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Rehabilitation for Anterior Glenohumeral Subluxation

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Published: Mon, 11 Sep 2017

6-weeks Physical Rehabilitation Protocol for Anterior Glenohumeral Subluxation in Athletes

Abstract:

Background: Anterior shoulder dislocations and subluxations are common in young athletes. The mechanism for the first or primary shoulder dislocation may involve a collision or a fall typically with the arm in an abducted and externally rotated position. Contact sports, such as rugby and ice hockey, provide frequent opportunities for this injury to occur. Shoulder dislocations can occur after much less trauma in patients with previous dislocations. Despite a period of immobilization and rehabilitation following traumatic dislocations, recurrent instability often results and can lead to significant disability. To minimize the need for surgical intervention, effective physical rehabilitation programs are needed.

Purpose: The aim of this study was to design a physical rehabilitation program using elastic band and resistive exercise to improve joint strength and range of motion in individuals diagnosed with a first-time shoulder dislocation.    

Method: Twelve physically active males with a first-time acute shoulder dislocation were asked to volunteer. Participants began a physical rehabilitation program two weeks after the shoulder dislocation, which was confirmed by a referring physician. The rehabilitation program was 6 weeks in duration and required the participants to engage in progressive resistive loads/duration using elastic bands and weights five days per week. Pretest and posttest measures included shoulder strength and range of motion. All outcome measures were compared between the injured and uninjured shoulder, which served as the control condition in this study.

Results: There were statistically significant differences between the injured and uninjured shoulder for measures of strength and range of motion during pretests (p < 0.01) but not posttests (p < 0.53). The magnitudes of differences during pretests were typically greater than 50%. Finally, there were no differences between shoulders in regards to the volume measure suggesting that any changes in muscle atrophy or swelling were not detected.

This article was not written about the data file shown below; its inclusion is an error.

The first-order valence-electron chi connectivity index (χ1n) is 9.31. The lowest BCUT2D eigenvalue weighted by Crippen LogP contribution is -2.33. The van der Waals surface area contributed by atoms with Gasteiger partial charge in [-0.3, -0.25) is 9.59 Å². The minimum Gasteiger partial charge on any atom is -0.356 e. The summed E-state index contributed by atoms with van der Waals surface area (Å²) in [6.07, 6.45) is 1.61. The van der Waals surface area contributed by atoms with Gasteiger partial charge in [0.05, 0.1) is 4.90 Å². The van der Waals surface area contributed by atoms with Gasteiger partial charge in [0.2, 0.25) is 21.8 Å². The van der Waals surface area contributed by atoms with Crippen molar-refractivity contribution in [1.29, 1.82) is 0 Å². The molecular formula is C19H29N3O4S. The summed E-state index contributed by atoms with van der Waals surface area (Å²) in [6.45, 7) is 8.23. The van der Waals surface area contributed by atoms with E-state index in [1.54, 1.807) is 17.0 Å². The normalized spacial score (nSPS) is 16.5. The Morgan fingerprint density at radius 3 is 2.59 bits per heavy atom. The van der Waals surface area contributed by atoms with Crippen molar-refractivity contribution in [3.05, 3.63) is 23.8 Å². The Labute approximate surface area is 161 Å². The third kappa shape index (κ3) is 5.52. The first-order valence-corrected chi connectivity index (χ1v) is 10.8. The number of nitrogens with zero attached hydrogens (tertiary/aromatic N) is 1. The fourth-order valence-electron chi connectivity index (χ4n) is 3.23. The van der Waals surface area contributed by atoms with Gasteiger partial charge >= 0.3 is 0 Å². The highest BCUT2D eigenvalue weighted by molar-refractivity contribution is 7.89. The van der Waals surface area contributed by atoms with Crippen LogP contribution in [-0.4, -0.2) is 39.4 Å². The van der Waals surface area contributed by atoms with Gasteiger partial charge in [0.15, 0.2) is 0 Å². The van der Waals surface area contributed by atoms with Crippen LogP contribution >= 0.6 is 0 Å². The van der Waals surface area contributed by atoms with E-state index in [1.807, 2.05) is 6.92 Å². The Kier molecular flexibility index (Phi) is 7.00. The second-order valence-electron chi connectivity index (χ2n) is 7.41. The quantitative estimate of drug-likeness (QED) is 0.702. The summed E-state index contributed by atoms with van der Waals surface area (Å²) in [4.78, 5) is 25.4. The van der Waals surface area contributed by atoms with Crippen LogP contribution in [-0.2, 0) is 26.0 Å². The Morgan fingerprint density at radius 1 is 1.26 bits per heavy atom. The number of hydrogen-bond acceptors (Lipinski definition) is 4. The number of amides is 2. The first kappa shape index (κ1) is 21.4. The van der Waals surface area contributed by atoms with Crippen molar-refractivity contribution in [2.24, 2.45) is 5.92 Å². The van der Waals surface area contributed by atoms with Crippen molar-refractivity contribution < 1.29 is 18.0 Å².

Conclusions: The physical rehabilitation program proposed in this study was effective at improving strength and range of motion in the injured shoulder as evidenced by the similarity in posttest values between the injured and uninjured shoulder. These results are encouraging and suggest the physical rehabilitation program proposed in this study may help reduce the need for surgical intervention in healthy young males who experience a primary shoulder dislocation.

Introduction:

The shoulder is the most frequently dislocated joint in the human body, anterior dislocation being the most common injuries in our daily life, especially for young people (Rumian, et al., 2011; Liu, et al., 2014). It was estimated that the incidence rate of shoulder dislocation as 23.9 per 100,000 persons a year (Owens, et al., 2009). Anterior shoulder dislocations and subluxations are common injuries in young athletes (Kaplan, et al., 2005; Malhotra, et al., 2012). The disparity between the large humeral head and the small glenoid cavity gives the joint the ability to be injured (Brukner, 2012; Brandt, et al., 2013) Moreover, the anteriorly dislocated humeral head causes a labrum tear of the anterior and inferior labrum, a Bankart injury (UG, et al., 2014; Porcellini, et al., 2009), and a typical impression fracture (Hovelius, et al., 2008; Kim, et al., 2003). The mechanism of the first dislocations occurs after a forceful direct trauma or a fall typically with the arm in an abducted and externally rotated or outstretched arm (Owens, et al., 2010; Rolf, 2007). Thus, in the majority of cases, the arm is abducted and the shoulder is externally rotated (Hardy, et al., 2010; Patel, et al., 2010). This is common in rugby, hockey, Handball, Football, riding, and cycling. In patients with lax shoulders or previous dislocations, dislocation can occur after much less trauma (Badr & Gaballah, 2015; Kelly & Terry, 2001; Brooks, et al., 2005). Recently, the most common management of treatment for primary anterior glenohumeral instability is nonoperative management (Gibson, et al., 2004; Zacchilli & Owens , 2010) Rehabilitation and prevention of this injury were worthwhile of research because negligence of rehabilitation the first-time dislocation shoulder may lead to recurrent instability of the glenohumeral joint (Rumian, et al., 2011; Provencher, et al., 2010). Furthermore, there is a body of reports suggesting that younger athletes generally and contact sports particularly most affected with the instability risk after a primary anterior shoulder dislocation. (Zacchilli & Owens , 2010; Handoll, et al., 2006). This risk of the recurrence dislocation reported in young athletes with first-time anterior dislocation as height as 90-95% (Gibson, et al., 2016). However, the athletes with anterior shoulder dislocation which returning to activities with in season after lack rehabilitation have demonstrated high rates of recurrent dislocation from 37% to 90%. (Watson, et al., 2016; Castagna, et al., 2007). The goal of the primary rehabilitation for the acute anterior shoulder is to prevent long-term instability for the shoulder joint (Leroux, et al., 2014). However, patients with recurrent shoulder instability often need to surgical intervention or arthroscopic treatment. (Malhotra, et al., 2012; Provencher, et al., 2010; Porcellini, et al., 2009).